SA-2 missiles would not require any significant redeployment of U.S. forces for defensive purposes, since neither these missiles nor the MIGʼs under their protection would carry any increased direct threat to the safety of the U.S. mainland. Operations at Guantanamo could be interdicted, except for low approaches and departures, but such action would be a strong ground for U.S. reprisal.


Surface-to-surface missiles

Surface-to-surface missiles with nuclear warheads would constitute a very significant military threat to the continental U.S. Even short-range missiles would be able to reach important population centers and military installations, and missiles of longer range would give the Soviets a capability of attacking substantial numbers of our most important military installations. Such attacks would have very short warning times, and this capability would be a particular threat to SAC-manned aircraft which now rely on BMEWS warning. It appears probable that on military grounds alone, the establishment of such a capability would be unacceptable.

Surface-to-surface missiles without nuclear warheads would constitute no significant military threat to the U.S. On military grounds, indeed, it may be that the introduction of nuclear warheads into Cuba is a more significant dividing line than the introduction of any given class of missiles as such. But the covert introduction of nuclear warheads would be very hard to detect.

It is believed that attention should be given also to the possibility that the Soviets may attempt to establish a submarine missile base in Cuba. The Soviet submarine fleet is greatly hindered in its operations near the U.S. by the absence of forward bases. Cuban-based missile submarines would be most useful to the Soviets, and the nuclear missiles could be kept under tight Soviet control. The announcement that Soviet trawlers will use Cuban ports may mark a precedent-setting step to this more dangerous use.

3. Political and psychological impact of Soviet missile establishment in Cuba

There is no technical means of making an exact estimate on this subject. In the small group which has reviewed this problem in response to NSAM 181, the general opinion was that the political and psychological impact of any substantial Soviet-provided missile force will be great: in the United States, in Cuba itself, and in the rest of the Western hemisphere.

The Soviet Union, in making a decision to supply the Cubans with missiles of any sort, is obviously staking a claim to a large-scale military [Page 1006] foothold in the Western hemisphere. It can be argued that this claim was already staked when MIGʼs were delivered a year ago, and it is worth noting that the MIGʼs did not cause great disturbance to American or hemispheric opinion. But missiles are something else again, and we cannot expect that the public mind will serenely distinguish between antiaircraft missiles and a direct threat of missile attack on the U.S.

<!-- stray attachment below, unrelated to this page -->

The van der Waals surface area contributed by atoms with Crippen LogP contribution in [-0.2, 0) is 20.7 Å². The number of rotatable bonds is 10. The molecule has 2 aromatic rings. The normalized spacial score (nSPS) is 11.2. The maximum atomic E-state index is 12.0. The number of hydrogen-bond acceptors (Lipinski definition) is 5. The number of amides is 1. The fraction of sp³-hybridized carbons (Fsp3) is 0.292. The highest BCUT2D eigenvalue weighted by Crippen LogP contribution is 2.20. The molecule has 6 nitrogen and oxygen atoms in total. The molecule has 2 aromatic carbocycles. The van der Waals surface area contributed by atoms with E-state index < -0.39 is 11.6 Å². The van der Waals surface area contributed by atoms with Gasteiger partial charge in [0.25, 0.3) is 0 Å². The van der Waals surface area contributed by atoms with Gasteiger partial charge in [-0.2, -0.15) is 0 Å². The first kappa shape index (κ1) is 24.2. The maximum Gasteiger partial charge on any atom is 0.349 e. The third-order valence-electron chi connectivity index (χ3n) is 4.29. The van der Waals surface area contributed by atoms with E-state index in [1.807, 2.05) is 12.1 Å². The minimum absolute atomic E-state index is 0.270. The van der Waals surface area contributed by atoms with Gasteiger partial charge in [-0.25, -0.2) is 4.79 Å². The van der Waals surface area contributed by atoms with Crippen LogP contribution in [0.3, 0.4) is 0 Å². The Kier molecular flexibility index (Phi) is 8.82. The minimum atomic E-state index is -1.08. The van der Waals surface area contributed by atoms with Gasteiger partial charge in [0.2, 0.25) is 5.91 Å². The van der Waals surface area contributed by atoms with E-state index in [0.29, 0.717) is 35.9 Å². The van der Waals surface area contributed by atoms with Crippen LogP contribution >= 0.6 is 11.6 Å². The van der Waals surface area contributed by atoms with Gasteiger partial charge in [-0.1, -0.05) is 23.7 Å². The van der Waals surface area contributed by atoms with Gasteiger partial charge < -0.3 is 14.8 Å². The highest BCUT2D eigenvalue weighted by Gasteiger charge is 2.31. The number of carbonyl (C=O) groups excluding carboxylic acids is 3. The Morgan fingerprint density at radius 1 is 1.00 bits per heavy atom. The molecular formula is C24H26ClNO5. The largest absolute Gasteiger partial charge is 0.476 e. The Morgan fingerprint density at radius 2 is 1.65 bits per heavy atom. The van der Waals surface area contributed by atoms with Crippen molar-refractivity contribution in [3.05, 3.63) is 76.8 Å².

Any missile deployment in Cuba will strengthen critics of the Administrationʼs “softness” on Cuba. This effect can be somewhat mitigated by words and actions being considered in other responses to NSAM 181, but it cannot be prevented while the missiles remain in place.

Nevertheless there will be a distinct difference in impact between missiles for defensive use against aircraft and missiles capable of use against the United States. The impact of antiaircraft missiles would be less in the U.S. and in the hemisphere—and international acceptance of action against defensive installations would be lower than in the case of action against missiles posing a direct nuclear threat to the U.S.

In Latin America the psychological and political effect of missile installations in Cuba would be substantial, and it would not matter much which kind of missiles were installed. The missile sites would be seen as proof of strong Soviet support for Cuba, and in the absence of prompt and effective U.S. counteraction, it would be judged that Castro is here to stay. In the Caribbean this would lead to heavy pressure for more effective U.S. support against Castroʼs subversion; outside the area Latin American states would be more inclined than ever to accommodate to Cuba as she is. This divergence of reaction would accentuate existing inter-American strains.


In sum, the expectation is that any missiles will have a substantial political and psychological impact, while surface-to-surface missiles would create a condition of great alarm, even in the absence of proof that nuclear warheads were arriving with them.

McGeorge Bundy 3
  1. Source: Kennedy Library, National Security Files, Meetings and Memoranda Series, NSAM 181, Cuba (A). Top Secret; Sensitive.
  2. September 4.
  3. Printed from a copy that bears these typed initials.
  4. Printed from a copy that bears this typed signature.